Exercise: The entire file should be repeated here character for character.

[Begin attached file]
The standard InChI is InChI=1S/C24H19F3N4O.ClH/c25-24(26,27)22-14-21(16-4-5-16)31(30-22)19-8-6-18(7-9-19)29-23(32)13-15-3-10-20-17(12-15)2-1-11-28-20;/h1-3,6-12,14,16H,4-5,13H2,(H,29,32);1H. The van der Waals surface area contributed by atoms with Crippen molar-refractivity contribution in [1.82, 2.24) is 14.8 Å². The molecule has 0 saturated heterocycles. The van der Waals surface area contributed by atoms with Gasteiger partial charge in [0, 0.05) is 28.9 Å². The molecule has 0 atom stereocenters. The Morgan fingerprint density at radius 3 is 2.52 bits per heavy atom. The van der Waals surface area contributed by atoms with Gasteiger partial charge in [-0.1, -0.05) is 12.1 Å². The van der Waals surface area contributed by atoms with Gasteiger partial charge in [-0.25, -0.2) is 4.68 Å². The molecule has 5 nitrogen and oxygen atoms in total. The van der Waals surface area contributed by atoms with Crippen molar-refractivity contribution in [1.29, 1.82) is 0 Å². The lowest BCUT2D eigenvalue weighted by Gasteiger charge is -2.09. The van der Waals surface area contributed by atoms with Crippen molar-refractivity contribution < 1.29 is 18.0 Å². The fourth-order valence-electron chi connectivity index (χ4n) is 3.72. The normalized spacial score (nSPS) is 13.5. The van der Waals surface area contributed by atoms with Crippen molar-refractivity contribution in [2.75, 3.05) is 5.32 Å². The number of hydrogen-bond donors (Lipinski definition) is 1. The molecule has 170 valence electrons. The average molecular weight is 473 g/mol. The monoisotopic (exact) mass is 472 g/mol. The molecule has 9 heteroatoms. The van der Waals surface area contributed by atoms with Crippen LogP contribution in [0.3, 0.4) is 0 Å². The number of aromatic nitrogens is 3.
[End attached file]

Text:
The standard InChI is InChI=1S/C24H19F3N4O.ClH/c25-24(26,27)22-14-21(16-4-5-16)31(30-22)19-8-6-18(7-9-19)29-23(32)13-15-3-10-20-17(12-15)2-1-11-28-20;/h1-3,6-12,14,16H,4-5,13H2,(H,29,32);1H. The van der Waals surface area contributed by atoms with Crippen molar-refractivity contribution in [1.82, 2.24) is 14.8 Å². The molecule has 0 saturated heterocycles. The van der Waals surface area contributed by atoms with Gasteiger partial charge in [0, 0.05) is 28.9 Å². The molecule has 0 atom stereocenters. The Morgan fingerprint density at radius 3 is 2.52 bits per heavy atom. The van der Waals surface area contributed by atoms with Gasteiger partial charge in [-0.1, -0.05) is 12.1 Å². The van der Waals surface area contributed by atoms with Gasteiger partial charge in [-0.25, -0.2) is 4.68 Å². The molecule has 5 nitrogen and oxygen atoms in total. The van der Waals surface area contributed by atoms with Crippen molar-refractivity contribution in [1.29, 1.82) is 0 Å². The lowest BCUT2D eigenvalue weighted by Gasteiger charge is -2.09. The van der Waals surface area contributed by atoms with Crippen molar-refractivity contribution < 1.29 is 18.0 Å². The fourth-order valence-electron chi connectivity index (χ4n) is 3.72. The normalized spacial score (nSPS) is 13.5. The van der Waals surface area contributed by atoms with Crippen molar-refractivity contribution in [2.75, 3.05) is 5.32 Å². The number of hydrogen-bond donors (Lipinski definition) is 1. The molecule has 170 valence electrons. The average molecular weight is 473 g/mol. The monoisotopic (exact) mass is 472 g/mol. The molecule has 9 heteroatoms. The van der Waals surface area contributed by atoms with Crippen LogP contribution in [0.3, 0.4) is 0 Å². The number of aromatic nitrogens is 3.